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Old August 20th, 2007, 05:01 PM   #261
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be more compatible.
Oh? What usefulness are you conceiving? Intercity railed freight barging cars out o' da way?

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Old August 20th, 2007, 05:04 PM   #262
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I ment that if the TTC had to get an emergancy order are something, they could get some trains from another city or something, plus non standard gauge trains cost more (I think), It's not like the TTC needs extra money though...
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Old August 20th, 2007, 05:16 PM   #263
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I ment that if the TTC had to get an emergancy order are something, they could get some trains from another city or something, plus non standard gauge trains cost more (I think), It's not like the TTC needs extra money though...
You're not the first one to bring this issue up. This angle's been around. Adjusting the wheels' spacing is very minor and easily adjusted. It only needs to be done once anyway. It has no significant impact on costs, as it is nothing maintenance yards can't handle.
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Old August 22nd, 2007, 02:02 AM   #264
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New trains are nice.

More ROW's are nicer.
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Old August 22nd, 2007, 05:34 AM   #265
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So wait...is Toronto getting those new Bombardier Subway cars or not..i havent heard much about that lately??
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Old August 22nd, 2007, 06:09 AM   #266
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When they put in new ties, why don't they shift the track to standard gauge, and buy standard gauge trains fore each line as it gets updated.
Cause those two things have never happened, or likely will ever happen simultaineuosly, and the lifespan of rails and streetcars are about 30 years. The cost of replacing track is far more expensive than converting the trucks on the vehicles.





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Old November 4th, 2007, 06:28 AM   #267
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Streetcars to lose meddlesome middle pole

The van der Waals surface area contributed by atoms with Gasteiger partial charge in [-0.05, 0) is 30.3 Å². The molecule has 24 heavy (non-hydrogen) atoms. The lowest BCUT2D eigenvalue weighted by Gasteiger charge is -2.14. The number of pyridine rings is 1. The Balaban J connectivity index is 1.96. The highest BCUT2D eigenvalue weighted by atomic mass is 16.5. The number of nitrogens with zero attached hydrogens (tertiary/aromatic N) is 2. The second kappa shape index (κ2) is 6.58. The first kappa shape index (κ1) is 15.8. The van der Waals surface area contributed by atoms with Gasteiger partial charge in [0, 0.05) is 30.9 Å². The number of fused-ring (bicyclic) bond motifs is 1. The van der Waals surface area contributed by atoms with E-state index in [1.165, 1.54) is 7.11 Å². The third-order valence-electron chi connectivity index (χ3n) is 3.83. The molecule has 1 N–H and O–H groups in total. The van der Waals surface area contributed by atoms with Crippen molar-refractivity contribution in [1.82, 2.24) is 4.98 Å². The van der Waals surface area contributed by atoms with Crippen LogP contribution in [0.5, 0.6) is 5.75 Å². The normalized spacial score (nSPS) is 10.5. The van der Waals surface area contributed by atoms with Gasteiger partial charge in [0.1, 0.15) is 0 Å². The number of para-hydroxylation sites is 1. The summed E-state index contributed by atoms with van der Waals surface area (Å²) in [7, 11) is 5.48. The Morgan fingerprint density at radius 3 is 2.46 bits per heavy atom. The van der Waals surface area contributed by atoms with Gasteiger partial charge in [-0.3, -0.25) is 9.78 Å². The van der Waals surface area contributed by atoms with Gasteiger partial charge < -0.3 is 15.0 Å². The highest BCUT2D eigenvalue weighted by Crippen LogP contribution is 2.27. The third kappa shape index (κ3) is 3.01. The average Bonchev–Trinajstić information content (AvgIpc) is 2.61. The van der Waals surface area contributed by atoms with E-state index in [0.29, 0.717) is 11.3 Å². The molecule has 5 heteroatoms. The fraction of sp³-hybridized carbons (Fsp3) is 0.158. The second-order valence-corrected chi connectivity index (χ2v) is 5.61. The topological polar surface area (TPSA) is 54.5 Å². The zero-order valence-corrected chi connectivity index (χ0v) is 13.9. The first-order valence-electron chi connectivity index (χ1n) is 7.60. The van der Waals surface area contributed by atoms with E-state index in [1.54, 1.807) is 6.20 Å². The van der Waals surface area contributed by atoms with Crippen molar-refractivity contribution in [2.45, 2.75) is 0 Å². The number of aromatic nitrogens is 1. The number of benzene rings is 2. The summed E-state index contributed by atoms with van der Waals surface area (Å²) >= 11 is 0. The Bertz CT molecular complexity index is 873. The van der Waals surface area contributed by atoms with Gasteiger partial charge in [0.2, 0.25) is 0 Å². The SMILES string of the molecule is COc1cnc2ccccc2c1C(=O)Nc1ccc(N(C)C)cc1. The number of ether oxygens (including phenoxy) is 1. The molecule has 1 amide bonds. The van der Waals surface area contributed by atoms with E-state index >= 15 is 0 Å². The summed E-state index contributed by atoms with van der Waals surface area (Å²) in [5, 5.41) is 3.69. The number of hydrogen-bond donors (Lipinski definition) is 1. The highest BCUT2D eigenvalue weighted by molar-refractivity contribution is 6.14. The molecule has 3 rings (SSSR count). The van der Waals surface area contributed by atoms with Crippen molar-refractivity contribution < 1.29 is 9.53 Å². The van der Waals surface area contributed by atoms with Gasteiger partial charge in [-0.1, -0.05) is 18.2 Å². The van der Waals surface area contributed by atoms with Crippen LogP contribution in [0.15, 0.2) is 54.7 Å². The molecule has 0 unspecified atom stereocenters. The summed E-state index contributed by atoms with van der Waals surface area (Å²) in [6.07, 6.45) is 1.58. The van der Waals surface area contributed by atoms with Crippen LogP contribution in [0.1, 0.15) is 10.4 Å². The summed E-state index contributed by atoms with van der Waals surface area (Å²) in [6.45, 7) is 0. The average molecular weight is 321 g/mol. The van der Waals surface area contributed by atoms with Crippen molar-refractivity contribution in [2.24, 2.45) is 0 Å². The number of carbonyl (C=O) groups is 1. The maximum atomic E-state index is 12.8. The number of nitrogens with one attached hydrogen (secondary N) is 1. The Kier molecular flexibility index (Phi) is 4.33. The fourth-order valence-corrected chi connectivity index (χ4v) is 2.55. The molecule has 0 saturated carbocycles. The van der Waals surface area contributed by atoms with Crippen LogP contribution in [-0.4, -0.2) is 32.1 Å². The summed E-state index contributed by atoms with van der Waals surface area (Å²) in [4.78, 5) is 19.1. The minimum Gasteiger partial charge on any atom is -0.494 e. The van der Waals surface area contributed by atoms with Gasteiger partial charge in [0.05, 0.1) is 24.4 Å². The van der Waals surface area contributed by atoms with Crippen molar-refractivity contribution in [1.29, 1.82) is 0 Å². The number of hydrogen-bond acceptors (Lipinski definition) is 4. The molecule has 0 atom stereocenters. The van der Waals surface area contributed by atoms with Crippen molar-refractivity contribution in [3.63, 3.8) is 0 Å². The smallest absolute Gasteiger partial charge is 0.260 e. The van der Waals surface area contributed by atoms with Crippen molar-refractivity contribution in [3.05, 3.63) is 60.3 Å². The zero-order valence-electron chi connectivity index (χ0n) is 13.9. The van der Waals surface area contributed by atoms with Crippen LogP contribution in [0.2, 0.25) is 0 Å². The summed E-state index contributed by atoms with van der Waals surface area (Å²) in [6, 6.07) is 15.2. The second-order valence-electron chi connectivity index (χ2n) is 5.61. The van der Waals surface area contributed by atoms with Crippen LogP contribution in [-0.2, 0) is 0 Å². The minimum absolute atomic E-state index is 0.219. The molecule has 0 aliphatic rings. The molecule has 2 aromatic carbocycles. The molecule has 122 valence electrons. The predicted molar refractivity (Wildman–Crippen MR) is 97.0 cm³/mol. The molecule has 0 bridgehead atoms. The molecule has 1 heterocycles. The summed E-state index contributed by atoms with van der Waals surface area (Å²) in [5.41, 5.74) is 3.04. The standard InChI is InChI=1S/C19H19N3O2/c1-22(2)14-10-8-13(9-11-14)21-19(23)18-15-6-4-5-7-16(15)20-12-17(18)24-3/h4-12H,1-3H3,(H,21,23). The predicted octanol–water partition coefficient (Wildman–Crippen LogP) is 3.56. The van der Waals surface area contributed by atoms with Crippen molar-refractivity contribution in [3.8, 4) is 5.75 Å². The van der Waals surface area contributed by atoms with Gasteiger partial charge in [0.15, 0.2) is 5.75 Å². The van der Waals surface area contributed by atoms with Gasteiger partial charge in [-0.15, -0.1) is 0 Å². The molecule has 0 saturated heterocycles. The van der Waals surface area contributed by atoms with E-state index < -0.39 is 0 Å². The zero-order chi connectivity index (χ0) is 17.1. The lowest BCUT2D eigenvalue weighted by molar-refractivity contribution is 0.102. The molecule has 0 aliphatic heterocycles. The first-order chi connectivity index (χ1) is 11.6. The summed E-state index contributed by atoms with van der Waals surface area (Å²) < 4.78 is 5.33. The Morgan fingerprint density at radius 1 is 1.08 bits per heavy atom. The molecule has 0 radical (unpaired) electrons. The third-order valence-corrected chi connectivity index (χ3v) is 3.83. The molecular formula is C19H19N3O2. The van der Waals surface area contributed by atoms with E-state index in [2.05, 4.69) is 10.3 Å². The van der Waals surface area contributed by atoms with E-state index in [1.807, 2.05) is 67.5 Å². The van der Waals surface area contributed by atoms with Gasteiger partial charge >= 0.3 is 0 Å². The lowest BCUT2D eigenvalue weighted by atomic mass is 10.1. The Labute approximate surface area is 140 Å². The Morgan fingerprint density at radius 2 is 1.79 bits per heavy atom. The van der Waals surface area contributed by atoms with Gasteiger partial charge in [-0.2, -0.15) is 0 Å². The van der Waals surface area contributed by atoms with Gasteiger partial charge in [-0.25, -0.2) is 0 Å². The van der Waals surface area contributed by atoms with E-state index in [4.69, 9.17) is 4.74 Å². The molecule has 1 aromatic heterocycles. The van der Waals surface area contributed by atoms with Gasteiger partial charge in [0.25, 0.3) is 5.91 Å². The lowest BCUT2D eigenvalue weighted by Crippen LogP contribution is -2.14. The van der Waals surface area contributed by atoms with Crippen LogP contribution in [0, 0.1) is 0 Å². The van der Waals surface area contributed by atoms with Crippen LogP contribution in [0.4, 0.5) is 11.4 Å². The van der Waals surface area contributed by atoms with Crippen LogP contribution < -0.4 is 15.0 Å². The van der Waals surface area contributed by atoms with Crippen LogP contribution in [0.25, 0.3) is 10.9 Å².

3 November 2007
The Globe and Mail

It is the bane of many streetcar riders, especially those brave ones trying to get a stroller and a child up the steps: the maddening pole bolted right in the middle of the vehicle's entrance.

Now, it is on its way out.

Turns out the pole and obstructive gate-like structure at the top of the stairs – originally meant to force riders to board single-file so everyone paid their fare – is no longer needed.

A test vehicle has been operating without the pole or the gate for the past month without any negative effects, so the transit agency now plans to alter the rest of the fleet.

“It's like a stone in your shoe … and it just bugs you and you can't get it out,” said Toronto Transit Commission vice-chairman Joe Mihevc, who originally introduced a motion in July asking agency staff to look into removing the nuisance. “And now we're getting it out.”

While it will be at least a decade before a new fleet of modern light-rail vehicles make the streetcar system truly accessible to everyone, removing this pole – called a stanchion – will make boarding the current streetcars less of a bother.

“Anyone who rides a streetcar knows how crazy-making these stanchions are,” Mr. Mihevc said in an interview. “They are people-unfriendly, and certainly anybody with a baby carriage or a stroller finds them impossible.”

Mr. Mihevc said concerns about fare evasion have decreased as the sale of Metropasses has dramatically increased, with 250,000 of the monthly passes in circulation.
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Old November 4th, 2007, 11:19 AM   #268
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When do they decide between Siemens and Bombardier?
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Old November 4th, 2007, 02:46 PM   #269
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i don't think they're buying either. They're looking at the Cezch company that had a hand building the current cars.
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Old November 5th, 2007, 04:21 AM   #270
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Is there a date when they will announce the winner? Bombardier might have a pretty good chance since they also ordered their subway cars from BBD and will probably get a nice discount?
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Old November 6th, 2007, 07:57 PM   #271
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I liked the middle poll.
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You are genius too Electrify, never would have thought of this if not for your thread.